Friday, February 12, 2010


Some info on the latest act of airplane piracy to hit Western Washington. There have now been four small aircraft stolen and believed connected to Colton Harris-Moore. To put that number into perspective, in an average year, there are a total of six general aviation planes stolen in North America -- and most of those are near the southern border, taken and used by drug dealers.  

This plane was a Cirrus SR22, the same popular model as one stolen last summer from San Juan Island. That plane was also hard-landed on Orcas Island.  

Both times, the planes were taken at night and landed in the dark (Orcas does have runway lights that stay on all night). Both planes hit the runway, but then quickly ran off onto the grass.

This most recent plane was heisted from a locked hangar, as were the first and third planes (those were both Cessna 182s). Hangared planes give the thief time to check out the aircraft, see if it has enough fuel, check for the keys, etc.

The Cirrus is faster than the 182 and reportedly somewhat trickier to fly. That initially led some experts to doubt that someone like Colt, who had no formal training, could have flown one. Now, with a second Cirrus taken, and hints (in the form of tauntingly drawn "barefoots") that Colt has suddenly landed back on Orcas, those experts are having to admit that the connection looks stronger. Officially, though, Colt hasn't been tied to that first Cirrus theft. He is officially a suspect in this latest one.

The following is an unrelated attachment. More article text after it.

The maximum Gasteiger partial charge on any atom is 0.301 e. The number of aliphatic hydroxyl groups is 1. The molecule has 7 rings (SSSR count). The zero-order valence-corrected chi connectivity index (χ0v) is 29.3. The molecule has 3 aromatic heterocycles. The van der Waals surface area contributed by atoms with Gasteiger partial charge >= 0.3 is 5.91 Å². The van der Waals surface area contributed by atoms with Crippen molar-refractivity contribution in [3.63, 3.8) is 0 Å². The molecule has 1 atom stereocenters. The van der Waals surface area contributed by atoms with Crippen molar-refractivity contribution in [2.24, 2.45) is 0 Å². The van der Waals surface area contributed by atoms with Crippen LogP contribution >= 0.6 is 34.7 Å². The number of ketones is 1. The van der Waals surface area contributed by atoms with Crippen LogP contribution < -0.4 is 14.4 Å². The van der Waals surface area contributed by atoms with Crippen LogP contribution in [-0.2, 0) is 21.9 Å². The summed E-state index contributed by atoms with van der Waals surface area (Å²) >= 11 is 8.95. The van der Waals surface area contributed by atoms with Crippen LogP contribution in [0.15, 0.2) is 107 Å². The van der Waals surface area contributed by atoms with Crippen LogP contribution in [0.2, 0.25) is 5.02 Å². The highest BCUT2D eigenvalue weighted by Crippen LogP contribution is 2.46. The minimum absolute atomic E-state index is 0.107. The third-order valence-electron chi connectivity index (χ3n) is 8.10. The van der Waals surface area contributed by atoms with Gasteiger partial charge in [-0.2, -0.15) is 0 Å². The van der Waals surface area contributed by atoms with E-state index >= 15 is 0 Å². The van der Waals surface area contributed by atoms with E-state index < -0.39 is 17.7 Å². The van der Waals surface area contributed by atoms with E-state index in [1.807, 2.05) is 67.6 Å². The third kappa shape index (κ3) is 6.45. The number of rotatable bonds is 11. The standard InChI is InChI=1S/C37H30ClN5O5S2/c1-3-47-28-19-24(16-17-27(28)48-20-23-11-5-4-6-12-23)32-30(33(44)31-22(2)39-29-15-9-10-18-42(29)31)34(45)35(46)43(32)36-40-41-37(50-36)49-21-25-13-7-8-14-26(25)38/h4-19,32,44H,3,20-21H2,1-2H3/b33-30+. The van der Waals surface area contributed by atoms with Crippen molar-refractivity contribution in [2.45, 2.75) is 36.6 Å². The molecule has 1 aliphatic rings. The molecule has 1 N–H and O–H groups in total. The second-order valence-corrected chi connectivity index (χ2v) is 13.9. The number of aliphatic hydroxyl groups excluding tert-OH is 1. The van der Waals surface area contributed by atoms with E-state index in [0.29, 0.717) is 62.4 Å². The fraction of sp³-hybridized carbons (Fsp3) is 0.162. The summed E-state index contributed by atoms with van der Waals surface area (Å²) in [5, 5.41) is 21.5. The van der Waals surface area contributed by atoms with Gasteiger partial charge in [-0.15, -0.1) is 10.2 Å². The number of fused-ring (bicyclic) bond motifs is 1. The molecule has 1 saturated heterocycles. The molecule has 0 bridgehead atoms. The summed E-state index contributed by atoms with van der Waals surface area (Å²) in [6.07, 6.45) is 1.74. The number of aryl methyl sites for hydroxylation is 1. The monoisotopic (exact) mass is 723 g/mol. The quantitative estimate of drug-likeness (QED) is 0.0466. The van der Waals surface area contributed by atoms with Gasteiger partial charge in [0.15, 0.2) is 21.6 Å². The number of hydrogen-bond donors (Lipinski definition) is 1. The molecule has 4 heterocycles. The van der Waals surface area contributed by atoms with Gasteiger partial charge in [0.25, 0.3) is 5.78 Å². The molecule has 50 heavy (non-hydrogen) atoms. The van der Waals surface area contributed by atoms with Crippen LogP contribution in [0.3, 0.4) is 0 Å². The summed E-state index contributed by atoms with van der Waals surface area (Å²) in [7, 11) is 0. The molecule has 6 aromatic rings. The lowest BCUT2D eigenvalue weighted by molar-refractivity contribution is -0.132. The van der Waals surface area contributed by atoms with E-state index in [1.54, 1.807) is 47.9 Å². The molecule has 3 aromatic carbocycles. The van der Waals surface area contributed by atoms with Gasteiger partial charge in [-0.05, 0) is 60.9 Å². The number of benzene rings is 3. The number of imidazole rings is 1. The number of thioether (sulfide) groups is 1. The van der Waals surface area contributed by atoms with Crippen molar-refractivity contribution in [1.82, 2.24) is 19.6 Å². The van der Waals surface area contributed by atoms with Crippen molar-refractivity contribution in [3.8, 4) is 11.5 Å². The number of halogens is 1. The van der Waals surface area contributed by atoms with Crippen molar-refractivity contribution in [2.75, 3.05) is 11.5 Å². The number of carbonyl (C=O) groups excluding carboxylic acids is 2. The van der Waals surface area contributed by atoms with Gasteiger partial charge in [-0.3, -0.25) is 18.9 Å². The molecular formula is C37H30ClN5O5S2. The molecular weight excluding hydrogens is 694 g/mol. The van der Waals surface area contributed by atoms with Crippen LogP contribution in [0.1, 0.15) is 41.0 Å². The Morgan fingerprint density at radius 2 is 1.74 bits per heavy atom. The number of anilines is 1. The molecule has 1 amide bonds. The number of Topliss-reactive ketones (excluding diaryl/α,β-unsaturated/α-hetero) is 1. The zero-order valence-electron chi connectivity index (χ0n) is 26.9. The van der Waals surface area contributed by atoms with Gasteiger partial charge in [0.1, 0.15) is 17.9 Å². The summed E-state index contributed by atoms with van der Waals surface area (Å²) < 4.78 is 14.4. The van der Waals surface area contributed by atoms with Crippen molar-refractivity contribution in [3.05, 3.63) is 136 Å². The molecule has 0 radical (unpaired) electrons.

The Cirrus is known for its airframe parachute, which in case of engine failure, deploys and slows the plane's fall to a survivable speed. It's not a magic carpet, though. This plane was stolen from Anacortes then flown across the cold waters of Puget Sound to Orcas. If a plane went into the drink out here and the pilot survived the hit, he'd only last about a half hour in the 46-degree water before losing conciousness.


  1. FYI The parachute, or Ballistic Recovery System, does not deploy automatically. The pilot must pull the red handle to fire the rocket propelled parachute. It is also least likely to be used in the case of an engine failure as the airplane still glides just fine without the engine. The parachute is intended for more dire emergencies, where basic piloting skills, such as landing a plane with an engine out, will not result in a favorable outcome. I am sure he steals the Cirrus, because they are super fast and easy to fly. Any plane with comparable speed to a Cirrus is at least twice as complex with retractable landing gear, cowl flaps, a manually controlled propeller, or all of the above. Whatever this guys motive, he has good taste in airplanes.

  2. He needs to figure out the proper landing speed and read as much as he can on landing procedures. Flaps, reducing the power, the flare. I'm sure he has but with all the practice he's been getting, he clearly needs to read up on the strategy of it. Colt needs to get his hands on a Jeppesen private pilot book. He's walking away, so it's a "good" landing as they say, but the disposable airplane method is a bit dangerous for his health.

    Fascinating story tho.

  3. This guy has piloted 4 airplanes. 2 Cessna 182's and 2 Cirrus SR22's.

    Despite the controls of the cirrus, and how difficult they would be use, the Cirrus aircraft have bee the only ones able to be flown home. Kind of ironic huh?